I asked this question to a group of front-line and mid-level healthcare managers recently during an extended leadership training course. As part of a word-association exercise, they made this list:
Let’s face it…that’s a lousy list.
Contrary to what that list suggests, employee recognition has very little to do with awards, gifts, and other physical manifestations of appreciation. Employee recognition is not about what the employee receives. It’s about the feelings they experience.
Employee recognition is the acknowledgement of a contribution, effort, talent or skill in such a way that the employee experiences feelings of appreciation. It’s a way of communicating that emphasizes the ways employees achieve, matter, help, and contribute to a greater purpose.
It’s not about the reward. It’s about the sentiment.
It’s not about getting a card. It’s about what’s written inside.
And that’s why the list above is a lousy list. When the focus of employee recognition efforts is on the “prize,” it’s likely the sentiment- the expression of gratitude and appreciation and the subsequent feelings it produces for the employee- gets lost in the shuffle. Formal recognition programs often suffer from this disconnect. (That’s not to say that external rewards aren’t effective. They can be, as long as the emphasis remains on the acknowledgment of the specific ways the employee makes a difference.)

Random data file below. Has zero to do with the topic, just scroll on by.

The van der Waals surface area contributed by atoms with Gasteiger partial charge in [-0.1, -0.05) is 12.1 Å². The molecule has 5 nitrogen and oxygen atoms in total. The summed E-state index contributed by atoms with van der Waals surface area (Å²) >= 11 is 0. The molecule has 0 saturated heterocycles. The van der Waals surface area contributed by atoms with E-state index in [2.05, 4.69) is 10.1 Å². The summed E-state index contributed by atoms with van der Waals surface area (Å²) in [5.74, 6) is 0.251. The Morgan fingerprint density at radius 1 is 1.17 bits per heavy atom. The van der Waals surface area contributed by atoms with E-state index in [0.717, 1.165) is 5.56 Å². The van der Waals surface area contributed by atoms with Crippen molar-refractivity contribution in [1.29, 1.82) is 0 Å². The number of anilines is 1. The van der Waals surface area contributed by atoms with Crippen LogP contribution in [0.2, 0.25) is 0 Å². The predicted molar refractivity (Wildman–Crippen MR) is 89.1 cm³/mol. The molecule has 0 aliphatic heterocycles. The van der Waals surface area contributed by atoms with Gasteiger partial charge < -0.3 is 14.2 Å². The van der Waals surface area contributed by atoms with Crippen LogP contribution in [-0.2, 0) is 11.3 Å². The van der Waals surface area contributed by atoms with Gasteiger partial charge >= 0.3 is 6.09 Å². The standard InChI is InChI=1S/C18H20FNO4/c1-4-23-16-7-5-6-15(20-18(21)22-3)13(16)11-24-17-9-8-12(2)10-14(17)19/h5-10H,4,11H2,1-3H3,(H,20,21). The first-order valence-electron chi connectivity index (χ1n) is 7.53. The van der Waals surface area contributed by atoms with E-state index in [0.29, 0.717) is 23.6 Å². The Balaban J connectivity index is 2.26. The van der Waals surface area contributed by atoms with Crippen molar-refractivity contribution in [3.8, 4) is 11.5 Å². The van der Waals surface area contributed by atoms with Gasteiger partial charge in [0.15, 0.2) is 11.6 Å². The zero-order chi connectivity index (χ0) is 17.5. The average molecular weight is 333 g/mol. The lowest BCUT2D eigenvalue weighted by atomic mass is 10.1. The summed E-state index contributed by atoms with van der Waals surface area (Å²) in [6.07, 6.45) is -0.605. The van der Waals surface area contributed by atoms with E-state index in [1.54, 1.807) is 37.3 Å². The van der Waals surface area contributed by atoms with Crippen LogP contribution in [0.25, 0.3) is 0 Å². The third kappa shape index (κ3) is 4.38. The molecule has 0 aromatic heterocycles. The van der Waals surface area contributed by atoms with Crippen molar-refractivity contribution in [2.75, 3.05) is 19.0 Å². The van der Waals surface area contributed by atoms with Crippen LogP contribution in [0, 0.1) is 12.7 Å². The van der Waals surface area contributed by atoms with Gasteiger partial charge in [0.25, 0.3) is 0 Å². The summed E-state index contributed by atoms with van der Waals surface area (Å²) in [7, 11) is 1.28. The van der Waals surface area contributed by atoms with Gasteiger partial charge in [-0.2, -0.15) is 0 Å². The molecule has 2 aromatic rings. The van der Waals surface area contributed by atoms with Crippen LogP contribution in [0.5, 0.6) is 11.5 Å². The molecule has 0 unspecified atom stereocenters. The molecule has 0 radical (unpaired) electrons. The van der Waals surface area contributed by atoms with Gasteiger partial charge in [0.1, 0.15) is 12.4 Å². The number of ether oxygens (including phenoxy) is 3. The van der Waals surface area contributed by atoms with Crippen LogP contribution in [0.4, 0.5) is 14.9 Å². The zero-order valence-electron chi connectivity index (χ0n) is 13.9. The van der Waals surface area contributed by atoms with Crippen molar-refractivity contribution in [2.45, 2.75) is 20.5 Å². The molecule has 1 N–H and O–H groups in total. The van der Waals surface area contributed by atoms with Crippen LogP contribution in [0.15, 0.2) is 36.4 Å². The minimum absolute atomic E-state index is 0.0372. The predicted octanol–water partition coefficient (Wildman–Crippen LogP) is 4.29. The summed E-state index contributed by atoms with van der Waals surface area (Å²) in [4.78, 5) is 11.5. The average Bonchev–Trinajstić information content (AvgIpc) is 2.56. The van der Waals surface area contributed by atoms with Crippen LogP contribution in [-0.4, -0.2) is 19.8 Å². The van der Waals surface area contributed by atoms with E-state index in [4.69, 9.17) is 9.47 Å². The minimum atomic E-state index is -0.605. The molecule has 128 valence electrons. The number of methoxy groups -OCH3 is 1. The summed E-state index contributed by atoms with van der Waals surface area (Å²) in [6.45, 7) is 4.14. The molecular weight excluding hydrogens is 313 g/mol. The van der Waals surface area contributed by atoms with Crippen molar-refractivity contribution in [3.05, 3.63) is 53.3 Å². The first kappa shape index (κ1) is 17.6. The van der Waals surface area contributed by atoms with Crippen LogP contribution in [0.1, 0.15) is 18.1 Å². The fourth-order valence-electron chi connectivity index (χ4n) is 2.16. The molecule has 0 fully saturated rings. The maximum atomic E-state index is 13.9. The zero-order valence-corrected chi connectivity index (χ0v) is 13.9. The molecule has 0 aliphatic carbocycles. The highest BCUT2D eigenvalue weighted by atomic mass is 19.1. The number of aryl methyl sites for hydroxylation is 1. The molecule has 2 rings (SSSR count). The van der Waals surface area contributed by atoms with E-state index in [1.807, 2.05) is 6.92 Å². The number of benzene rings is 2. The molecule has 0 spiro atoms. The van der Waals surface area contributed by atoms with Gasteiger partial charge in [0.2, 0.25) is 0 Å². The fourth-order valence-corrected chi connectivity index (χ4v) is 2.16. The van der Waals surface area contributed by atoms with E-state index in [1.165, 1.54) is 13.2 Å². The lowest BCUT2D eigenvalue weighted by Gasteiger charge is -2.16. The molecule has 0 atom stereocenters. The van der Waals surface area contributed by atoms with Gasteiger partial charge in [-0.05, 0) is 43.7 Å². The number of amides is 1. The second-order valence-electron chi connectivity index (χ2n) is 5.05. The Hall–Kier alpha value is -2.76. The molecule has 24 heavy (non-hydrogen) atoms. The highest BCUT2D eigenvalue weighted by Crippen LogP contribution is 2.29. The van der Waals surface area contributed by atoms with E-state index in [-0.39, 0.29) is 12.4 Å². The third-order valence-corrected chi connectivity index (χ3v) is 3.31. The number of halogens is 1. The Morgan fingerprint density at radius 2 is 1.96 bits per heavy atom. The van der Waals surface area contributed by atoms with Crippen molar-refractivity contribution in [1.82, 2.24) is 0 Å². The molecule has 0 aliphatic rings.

This kind of employee recognition is a critical component of employee engagement. When employees frequently experience feeling valued and respected, productivity, performance, resiliency and retention are high. Dissatisfaction, disengagement, and turnover are low.
What’s also important is that employee recognition efforts are continuous. Managers who acknowledge their employees only as an occasional gesture are failing to meet their obligation as leaders. Successful leaders work to create environments where employees thrive. This means team members regularly see and hear about the ways they make a difference to those around them. They continuously experience a connection to a purpose greater than themselves. Leaders create these feelings not through the occasional distribution of gifts or perks, but by continuously taking time and using words to notice, acknowledge, and praise. Effective employee recognition then doesn’t occur as singular, grand gestures, but as continuous, intentional conversations that take place every day.
Joe Mull, M.Ed is the Founder and President of Ally Training & Development, which specializes in leadership training for front-line and mid-level healthcare managers. Visit www.allytraining.com for more information.